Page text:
LOS ANGELES – Comedies are extremely liberating experiences for actors, Rachel McAdams told EFE ahead of Friday’s release on Netflix of the parody film “Eurovision Song Contest: The Story of Fire Saga.”
The 41-year-old Canadian actress is best known for her roles in the 2004 romantic drama “The Notebook” and the 2015 biographical drama film “Spotlight,” for which she received an Oscar nomination in the best supporting actress category.
But she spoke to EFE about the unique challenge and on-set atmosphere the cast members face when filming a comedy.
“I mean it’s incredibly freeing. You kind of can’t hold back, and it’s like a muscle you start to exercise where you just come to work every day and you know you’re just going to leave it all out there,” McAdams said.
“And you’ll probably fall on your face a few times, and that’s all just part of it. That’s part of the work. So yeah, I found it really liberating.”
Her latest foray into that genre, in which McAdams worked once again with director David Dobkin (2005’s “Wedding Crashers”), is a spoof of the over-the-top spectacle that is the annual Eurovision Song Contest.
She and American actor Will Ferrell, also one of the film’s producers and writers, portray a pair of inseparable and eccentric Icelandic friends – Sigrit Ericksdottir and Lars Erickssong, members of the duo “Fire Saga” – who dream of one day representing their small, frigid country in Eurovision.
McAdams accepted the role despite knowing next to nothing about that yearly international song competition.
“Being Canadian, I’d sort of been in the dark. And my first real experience with it was going to Eurovision for research with Netflix and going to Tel Aviv last year and getting to actually stand in those crowds, watch the numbers come in and the votes and feel the electricity in the room and the electricity in Tel Aviv in general,” she said.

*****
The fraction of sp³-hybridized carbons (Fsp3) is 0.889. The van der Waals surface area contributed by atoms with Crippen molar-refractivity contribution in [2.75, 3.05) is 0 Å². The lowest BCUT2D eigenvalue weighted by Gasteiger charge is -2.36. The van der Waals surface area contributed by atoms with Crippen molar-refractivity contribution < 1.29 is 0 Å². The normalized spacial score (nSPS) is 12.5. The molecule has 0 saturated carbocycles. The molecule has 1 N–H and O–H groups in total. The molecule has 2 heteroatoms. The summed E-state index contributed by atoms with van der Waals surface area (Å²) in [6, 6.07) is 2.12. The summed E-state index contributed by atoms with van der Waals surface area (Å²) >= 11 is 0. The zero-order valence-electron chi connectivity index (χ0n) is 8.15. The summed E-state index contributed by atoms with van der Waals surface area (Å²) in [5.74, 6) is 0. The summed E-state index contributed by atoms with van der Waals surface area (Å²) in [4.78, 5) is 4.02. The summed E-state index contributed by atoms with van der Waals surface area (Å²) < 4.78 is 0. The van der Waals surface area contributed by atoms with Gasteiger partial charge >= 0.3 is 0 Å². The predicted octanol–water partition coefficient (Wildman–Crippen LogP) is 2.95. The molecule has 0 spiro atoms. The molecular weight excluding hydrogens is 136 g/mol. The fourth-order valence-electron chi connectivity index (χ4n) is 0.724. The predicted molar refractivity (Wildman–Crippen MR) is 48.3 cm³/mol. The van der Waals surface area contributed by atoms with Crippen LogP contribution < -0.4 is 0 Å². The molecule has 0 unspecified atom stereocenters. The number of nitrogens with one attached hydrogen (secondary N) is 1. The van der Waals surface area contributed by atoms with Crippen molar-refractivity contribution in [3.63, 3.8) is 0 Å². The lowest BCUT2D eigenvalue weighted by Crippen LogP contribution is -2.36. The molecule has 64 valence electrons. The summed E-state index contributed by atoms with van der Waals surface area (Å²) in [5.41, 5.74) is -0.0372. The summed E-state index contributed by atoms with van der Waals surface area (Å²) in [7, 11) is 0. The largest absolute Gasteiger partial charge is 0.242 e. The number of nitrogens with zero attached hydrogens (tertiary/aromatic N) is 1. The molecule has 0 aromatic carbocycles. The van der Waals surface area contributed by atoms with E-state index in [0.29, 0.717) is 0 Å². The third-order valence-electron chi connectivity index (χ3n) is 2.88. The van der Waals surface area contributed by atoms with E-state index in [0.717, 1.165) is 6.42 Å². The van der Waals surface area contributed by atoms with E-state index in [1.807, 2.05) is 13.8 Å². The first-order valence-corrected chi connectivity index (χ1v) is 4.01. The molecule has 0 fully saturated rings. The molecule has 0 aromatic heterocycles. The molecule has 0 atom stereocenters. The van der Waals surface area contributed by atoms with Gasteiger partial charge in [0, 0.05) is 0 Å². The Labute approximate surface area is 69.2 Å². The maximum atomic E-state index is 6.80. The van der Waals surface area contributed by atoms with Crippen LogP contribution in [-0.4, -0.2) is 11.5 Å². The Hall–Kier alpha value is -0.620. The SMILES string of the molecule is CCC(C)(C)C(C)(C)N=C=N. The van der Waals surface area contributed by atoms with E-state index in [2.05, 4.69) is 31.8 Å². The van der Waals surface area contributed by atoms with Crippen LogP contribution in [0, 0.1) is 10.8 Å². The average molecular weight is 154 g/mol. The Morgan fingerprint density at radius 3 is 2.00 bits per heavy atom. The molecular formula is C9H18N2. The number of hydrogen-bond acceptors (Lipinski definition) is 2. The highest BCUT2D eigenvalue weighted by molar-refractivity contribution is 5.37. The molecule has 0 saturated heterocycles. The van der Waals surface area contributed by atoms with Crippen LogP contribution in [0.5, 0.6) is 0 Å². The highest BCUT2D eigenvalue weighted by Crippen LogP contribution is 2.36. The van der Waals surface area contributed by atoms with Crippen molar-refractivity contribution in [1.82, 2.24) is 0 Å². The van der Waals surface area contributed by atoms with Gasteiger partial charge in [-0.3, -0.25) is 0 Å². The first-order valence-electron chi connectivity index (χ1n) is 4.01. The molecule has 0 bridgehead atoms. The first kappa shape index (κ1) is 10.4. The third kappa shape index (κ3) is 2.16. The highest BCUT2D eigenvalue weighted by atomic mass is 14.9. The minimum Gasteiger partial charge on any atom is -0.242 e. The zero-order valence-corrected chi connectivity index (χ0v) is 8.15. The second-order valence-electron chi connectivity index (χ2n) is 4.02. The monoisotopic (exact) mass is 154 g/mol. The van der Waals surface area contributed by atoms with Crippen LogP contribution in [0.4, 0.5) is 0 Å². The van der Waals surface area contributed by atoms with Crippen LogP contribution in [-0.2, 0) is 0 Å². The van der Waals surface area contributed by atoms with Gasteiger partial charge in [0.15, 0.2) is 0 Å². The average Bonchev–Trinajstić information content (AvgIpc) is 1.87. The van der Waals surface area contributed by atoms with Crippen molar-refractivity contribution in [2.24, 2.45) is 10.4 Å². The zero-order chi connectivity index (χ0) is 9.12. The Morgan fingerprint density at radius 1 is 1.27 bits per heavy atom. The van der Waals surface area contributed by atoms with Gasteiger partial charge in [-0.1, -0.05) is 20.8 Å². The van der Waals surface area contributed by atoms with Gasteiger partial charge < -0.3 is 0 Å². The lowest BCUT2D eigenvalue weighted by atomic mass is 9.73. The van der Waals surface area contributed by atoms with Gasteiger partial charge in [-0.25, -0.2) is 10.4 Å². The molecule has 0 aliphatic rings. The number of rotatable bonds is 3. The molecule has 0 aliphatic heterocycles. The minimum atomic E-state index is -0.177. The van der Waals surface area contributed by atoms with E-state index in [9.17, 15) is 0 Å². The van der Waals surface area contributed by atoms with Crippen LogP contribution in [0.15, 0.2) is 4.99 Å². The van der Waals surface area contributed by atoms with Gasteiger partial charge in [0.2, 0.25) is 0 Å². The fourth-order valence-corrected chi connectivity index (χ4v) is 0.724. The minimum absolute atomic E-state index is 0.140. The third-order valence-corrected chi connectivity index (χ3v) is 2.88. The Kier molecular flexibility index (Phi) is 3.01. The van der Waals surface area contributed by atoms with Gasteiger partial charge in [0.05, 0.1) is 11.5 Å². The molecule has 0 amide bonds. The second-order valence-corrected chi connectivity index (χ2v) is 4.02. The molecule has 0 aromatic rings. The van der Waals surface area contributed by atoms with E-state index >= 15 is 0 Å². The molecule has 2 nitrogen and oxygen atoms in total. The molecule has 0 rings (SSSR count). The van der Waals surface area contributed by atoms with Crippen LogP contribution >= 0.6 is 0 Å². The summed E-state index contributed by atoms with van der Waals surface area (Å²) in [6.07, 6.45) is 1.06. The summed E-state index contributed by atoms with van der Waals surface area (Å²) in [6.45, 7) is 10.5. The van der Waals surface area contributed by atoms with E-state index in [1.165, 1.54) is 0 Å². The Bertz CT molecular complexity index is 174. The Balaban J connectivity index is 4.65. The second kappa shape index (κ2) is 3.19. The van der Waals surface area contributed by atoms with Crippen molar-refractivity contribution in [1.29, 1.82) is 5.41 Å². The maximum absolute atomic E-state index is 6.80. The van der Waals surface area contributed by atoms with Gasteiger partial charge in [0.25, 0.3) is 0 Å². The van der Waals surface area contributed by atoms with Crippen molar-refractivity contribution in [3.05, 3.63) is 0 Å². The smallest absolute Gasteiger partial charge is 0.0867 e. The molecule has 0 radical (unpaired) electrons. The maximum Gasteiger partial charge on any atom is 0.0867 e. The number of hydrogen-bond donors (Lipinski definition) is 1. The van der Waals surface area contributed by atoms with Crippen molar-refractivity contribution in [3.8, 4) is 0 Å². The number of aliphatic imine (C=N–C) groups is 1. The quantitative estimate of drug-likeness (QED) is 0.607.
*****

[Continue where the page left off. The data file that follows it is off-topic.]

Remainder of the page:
“All the Eurovision songs are playing on the radio in the cars and everybody’s got their favorite pick, so it’s really such a great event that brings so many people together,” McAdams said.
One of the film’s secondary characters is Alexander Lemtov, a quirky, talented and egotistical Russian singer who is brought to life by Dan Stevens.
The English actor, best known for playing a solicitor in the British historical drama television series “Downton Abbey” and the Beast in the 2017 film “Beauty and the Beast,” told EFE that Eurovision should be commended for being a welcoming space for the LGBTQ community.
“It’s really one of the important things to remember and to be celebrated about Eurovision. For all of its bizarreness, and what a sort of weird and wonderful pageant it is, it’s long been a safe haven for LGBTQ performers and for fans. It has a huge following all over the world for that reason,” Stevens said.
“I think it’s really important to recognize that and also to remember that there are many countries … like Russia, and Chechnya in particular, where inexplicably it’s still very dangerous to openly acknowledge your sexuality,” Stevens said. “So it’s a wonderful thing to remember that Eurovision celebrates that, and it’s a huge badge of pride for the competition, I think.”